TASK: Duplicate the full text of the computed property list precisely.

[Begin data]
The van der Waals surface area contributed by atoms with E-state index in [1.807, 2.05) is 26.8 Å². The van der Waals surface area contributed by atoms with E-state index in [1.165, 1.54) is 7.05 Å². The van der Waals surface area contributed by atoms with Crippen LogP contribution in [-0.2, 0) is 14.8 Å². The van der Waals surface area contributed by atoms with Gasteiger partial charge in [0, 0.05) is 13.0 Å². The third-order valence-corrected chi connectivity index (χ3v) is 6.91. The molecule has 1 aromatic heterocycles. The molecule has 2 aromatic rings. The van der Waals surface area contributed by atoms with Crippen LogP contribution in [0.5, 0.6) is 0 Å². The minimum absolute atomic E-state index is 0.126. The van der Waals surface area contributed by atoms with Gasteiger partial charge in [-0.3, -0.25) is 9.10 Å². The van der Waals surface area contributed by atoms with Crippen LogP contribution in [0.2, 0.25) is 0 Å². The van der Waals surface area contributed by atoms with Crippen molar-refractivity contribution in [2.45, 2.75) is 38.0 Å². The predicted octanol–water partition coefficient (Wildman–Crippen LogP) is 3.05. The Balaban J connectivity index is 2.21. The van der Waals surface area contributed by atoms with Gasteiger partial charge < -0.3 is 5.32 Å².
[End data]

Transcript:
The van der Waals surface area contributed by atoms with E-state index in [1.807, 2.05) is 26.8 Å². The van der Waals surface area contributed by atoms with E-state index in [1.165, 1.54) is 7.05 Å². The van der Waals surface area contributed by atoms with Crippen LogP contribution in [-0.2, 0) is 14.8 Å². The van der Waals surface area contributed by atoms with Gasteiger partial charge in [0, 0.05) is 13.0 Å². The third-order valence-corrected chi connectivity index (χ3v) is 6.91. The molecule has 1 aromatic heterocycles. The molecule has 2 aromatic rings. The van der Waals surface area contributed by atoms with Crippen LogP contribution in [0.5, 0.6) is 0 Å². The minimum absolute atomic E-state index is 0.126. The van der Waals surface area contributed by atoms with Gasteiger partial charge in [-0.3, -0.25) is 9.10 Å². The van der Waals surface area contributed by atoms with Crippen LogP contribution in [0.2, 0.25) is 0 Å². The van der Waals surface area contributed by atoms with Crippen molar-refractivity contribution in [2.45, 2.75) is 38.0 Å². The predicted octanol–water partition coefficient (Wildman–Crippen LogP) is 3.05. The Balaban J connectivity index is 2.21. The van der Waals surface area contributed by atoms with Gasteiger partial charge < -0.3 is 5.32 Å².